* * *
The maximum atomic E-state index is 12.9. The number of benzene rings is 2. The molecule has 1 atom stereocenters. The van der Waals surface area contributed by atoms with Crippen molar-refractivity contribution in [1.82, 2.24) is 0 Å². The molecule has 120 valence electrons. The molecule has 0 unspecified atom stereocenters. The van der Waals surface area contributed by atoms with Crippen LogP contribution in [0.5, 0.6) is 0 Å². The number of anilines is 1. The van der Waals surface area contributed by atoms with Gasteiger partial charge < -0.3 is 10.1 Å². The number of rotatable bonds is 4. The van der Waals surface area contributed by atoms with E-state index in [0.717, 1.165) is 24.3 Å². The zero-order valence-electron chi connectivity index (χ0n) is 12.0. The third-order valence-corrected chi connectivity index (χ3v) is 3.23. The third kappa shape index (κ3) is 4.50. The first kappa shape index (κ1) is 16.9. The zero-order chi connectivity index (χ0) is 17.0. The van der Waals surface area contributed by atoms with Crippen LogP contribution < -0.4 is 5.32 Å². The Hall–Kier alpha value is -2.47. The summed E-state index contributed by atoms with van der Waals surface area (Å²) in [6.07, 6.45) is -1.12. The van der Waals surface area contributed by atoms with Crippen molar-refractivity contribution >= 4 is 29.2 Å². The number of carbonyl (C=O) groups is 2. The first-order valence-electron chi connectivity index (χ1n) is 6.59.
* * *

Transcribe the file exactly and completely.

The maximum atomic E-state index is 12.9. The number of benzene rings is 2. The molecule has 1 atom stereocenters. The van der Waals surface area contributed by atoms with Crippen molar-refractivity contribution in [1.82, 2.24) is 0 Å². The molecule has 120 valence electrons. The molecule has 0 unspecified atom stereocenters. The van der Waals surface area contributed by atoms with Crippen LogP contribution in [0.5, 0.6) is 0 Å². The number of anilines is 1. The van der Waals surface area contributed by atoms with Gasteiger partial charge < -0.3 is 10.1 Å². The number of rotatable bonds is 4. The van der Waals surface area contributed by atoms with E-state index in [0.717, 1.165) is 24.3 Å². The zero-order valence-electron chi connectivity index (χ0n) is 12.0. The third-order valence-corrected chi connectivity index (χ3v) is 3.23. The third kappa shape index (κ3) is 4.50. The first kappa shape index (κ1) is 16.9. The zero-order chi connectivity index (χ0) is 17.0. The van der Waals surface area contributed by atoms with Crippen LogP contribution < -0.4 is 5.32 Å². The Hall–Kier alpha value is -2.47. The summed E-state index contributed by atoms with van der Waals surface area (Å²) in [6.07, 6.45) is -1.12. The van der Waals surface area contributed by atoms with Crippen molar-refractivity contribution >= 4 is 29.2 Å². The number of carbonyl (C=O) groups is 2. The first-order valence-electron chi connectivity index (χ1n) is 6.59.